A national nature conservation charity is urging the Canadian and American governments to team up to address “twin existential” environmental crises: climate change and species collapse.

Nature Canada wants the two administrations to hone in on nature-based climate solution investments and the conservation of landscapes and seascapes, with a particular focus on Indigenous-led conservation. The organization notes the countries’ inextricable ties as reason to work side by side.

“Nature knows no political borders and there are great ecological corridors on the North American continent,” said Nature Canada executive director Graham Saul. “With Canada and the United States working together, we can get much further than either of us could alone.”

In a report released Thursday, Nature Canada proposed a Trudeau-Biden action plan to protect and reconnect ecological corridors, such as the Northern Appalachian-Acadian region that spreads across New York to Nova Scotia, in order to support safer movement of wildlife species and a better flow of wetlands and rivers.

The U.S. and Canada’s stances on climate issues align in many ways. Both countries have signed up for the “30x30” pledge aiming to preserve 30 per cent of their ecosystems by 2030.

U.S. President Joe Biden has given other climate executive orders, such as scrapping the permit for the long-delayed Keystone XL oil pipeline, meanwhile, Prime Minister Justin Trudeau has pledged an investment of $3.9 billion over 10 years to reduce carbon emissions.

‘Unprecedented’ opportunity

Saul notes the two governments have an “unprecedented” opportunity to advance reconciliation by ramping up Indigenous-led conservation.

“Across the globe, the areas of highest value for biodiversity and climate regulation are on lands managed or co-managed by Indigenous communities,” reads the report. “Learning from and collaborating with Indigenous governments and communities is therefore essential to Canada-U.S. co-operation in conserving large trans-boundary landscape corridors.”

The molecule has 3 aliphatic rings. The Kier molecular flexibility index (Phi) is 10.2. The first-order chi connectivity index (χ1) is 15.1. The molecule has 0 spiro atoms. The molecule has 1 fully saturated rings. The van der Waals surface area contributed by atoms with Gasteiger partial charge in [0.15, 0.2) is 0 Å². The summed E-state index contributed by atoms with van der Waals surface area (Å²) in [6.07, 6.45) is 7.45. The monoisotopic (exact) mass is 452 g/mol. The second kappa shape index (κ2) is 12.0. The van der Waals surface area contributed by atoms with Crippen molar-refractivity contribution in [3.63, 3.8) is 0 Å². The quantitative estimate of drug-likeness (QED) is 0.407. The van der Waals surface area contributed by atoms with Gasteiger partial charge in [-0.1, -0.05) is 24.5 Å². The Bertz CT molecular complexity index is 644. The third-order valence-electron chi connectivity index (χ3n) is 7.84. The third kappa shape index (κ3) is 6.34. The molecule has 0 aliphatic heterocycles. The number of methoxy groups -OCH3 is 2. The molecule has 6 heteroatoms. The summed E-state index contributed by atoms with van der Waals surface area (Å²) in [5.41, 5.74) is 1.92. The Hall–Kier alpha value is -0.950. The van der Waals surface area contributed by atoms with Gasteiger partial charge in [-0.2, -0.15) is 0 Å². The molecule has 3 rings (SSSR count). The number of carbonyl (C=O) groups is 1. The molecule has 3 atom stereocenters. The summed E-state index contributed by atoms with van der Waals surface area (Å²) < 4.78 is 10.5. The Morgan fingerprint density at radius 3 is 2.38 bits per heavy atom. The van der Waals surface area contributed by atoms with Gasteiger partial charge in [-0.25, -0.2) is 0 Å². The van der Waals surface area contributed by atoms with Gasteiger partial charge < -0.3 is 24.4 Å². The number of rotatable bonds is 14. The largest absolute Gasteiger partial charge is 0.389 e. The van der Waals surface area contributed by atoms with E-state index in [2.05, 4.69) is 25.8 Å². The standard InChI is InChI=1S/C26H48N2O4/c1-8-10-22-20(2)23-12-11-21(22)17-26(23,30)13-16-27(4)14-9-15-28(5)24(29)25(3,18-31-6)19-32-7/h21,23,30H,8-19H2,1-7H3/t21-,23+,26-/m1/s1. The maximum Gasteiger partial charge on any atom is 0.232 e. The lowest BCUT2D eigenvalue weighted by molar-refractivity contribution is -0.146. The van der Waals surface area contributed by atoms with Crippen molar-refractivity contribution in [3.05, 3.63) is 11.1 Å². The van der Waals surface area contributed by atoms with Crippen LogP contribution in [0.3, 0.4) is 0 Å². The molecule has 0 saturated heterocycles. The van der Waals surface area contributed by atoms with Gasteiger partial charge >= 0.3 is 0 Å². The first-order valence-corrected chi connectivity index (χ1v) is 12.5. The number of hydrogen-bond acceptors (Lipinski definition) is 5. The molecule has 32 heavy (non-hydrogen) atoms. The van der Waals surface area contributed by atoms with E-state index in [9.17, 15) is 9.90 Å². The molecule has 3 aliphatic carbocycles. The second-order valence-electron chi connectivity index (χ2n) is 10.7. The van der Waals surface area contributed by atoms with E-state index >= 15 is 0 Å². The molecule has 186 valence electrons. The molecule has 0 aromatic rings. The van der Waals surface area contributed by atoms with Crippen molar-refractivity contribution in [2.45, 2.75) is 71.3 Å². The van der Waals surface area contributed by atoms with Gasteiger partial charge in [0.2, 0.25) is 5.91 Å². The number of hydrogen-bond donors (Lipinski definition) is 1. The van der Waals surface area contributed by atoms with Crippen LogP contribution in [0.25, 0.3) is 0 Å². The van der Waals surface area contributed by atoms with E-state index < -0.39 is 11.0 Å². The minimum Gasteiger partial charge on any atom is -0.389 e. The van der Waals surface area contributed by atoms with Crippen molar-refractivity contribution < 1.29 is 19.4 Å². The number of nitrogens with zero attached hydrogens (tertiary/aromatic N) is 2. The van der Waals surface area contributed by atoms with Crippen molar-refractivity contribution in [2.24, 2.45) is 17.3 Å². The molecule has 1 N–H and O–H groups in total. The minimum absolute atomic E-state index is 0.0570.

Nature Canada executive director @GrahamSaul is confident there’ll be headway on the organization’s calls to action in the months ahead. “The question isn’t if we’ll make progress in terms of this collaboration,” he says. “The question is how quick."

In 2017, the Canadian government announced $25 million over four years for an Indigenous Guardians pilot program to help Indigenous peoples protect and conserve their ecosystems. A similar initiative has recently begun in Alaska.

Biden also seems to be taking strides to emphasize Indigenous rights as it relates to conservation and land protection by choosing Democratic representative Deb Haaland, the first Native American cabinet secretary, to lead the Department of Interior, which is responsible for establishing protected areas.

But Nature Canada and others say more funding and support is needed on both sides of the border.

“We need to create a new paradigm by braiding the best parts of traditional and scientific knowledge to change our relationship with each other and with Mother Earth,” wrote Łutsël K'e Dene First Nation Leader Steven Nitah in a statement.

Climate change and nature’s capacity

Nature Canada also advises the Trudeau-Biden action plan to include nature-based climate solutions.

“We need to work together to connect the dots between the stress climate change is placing on species and ecosystems, and nature’s capacity — from forests to farms — to store carbon,” reads the report.

Canada’s promise to plant two billion trees over 10 years is a start, according to the report, with a next step being Canada and the U.S. placing the logging industry under a “carbon pricing regime” to promote logging practices that better serve the climate.

This would be especially relevant in the Canadian boreal forest, which extends from Alaska to Newfoundland and Labrador and holds the same amount of carbon that the world emits in 36 years, according to the Natural Resources Defense Council.

Saul, however, warns nature-based solutions alone aren’t enough and must go hand in hand with phasing out the dependency on oil, coal and gas and ramping up low-impact renewable energy.

While the appetite for climate change measures diminished in the previous U.S. administration, Saul says the political will is “back” and predicts to see some headway on the report’s action items “in the coming months.”

Trudeau and Biden agreed to meet in person February, meanwhile Biden is hosting a Leaders’ Climate Summit on Earth Day in April.

“The question isn’t if we’ll make progress in terms of this collaboration,” Saul said. “The question is how quickly.”

Yasmine Ghania / Local Journalism Initiative / Canada’s National Observer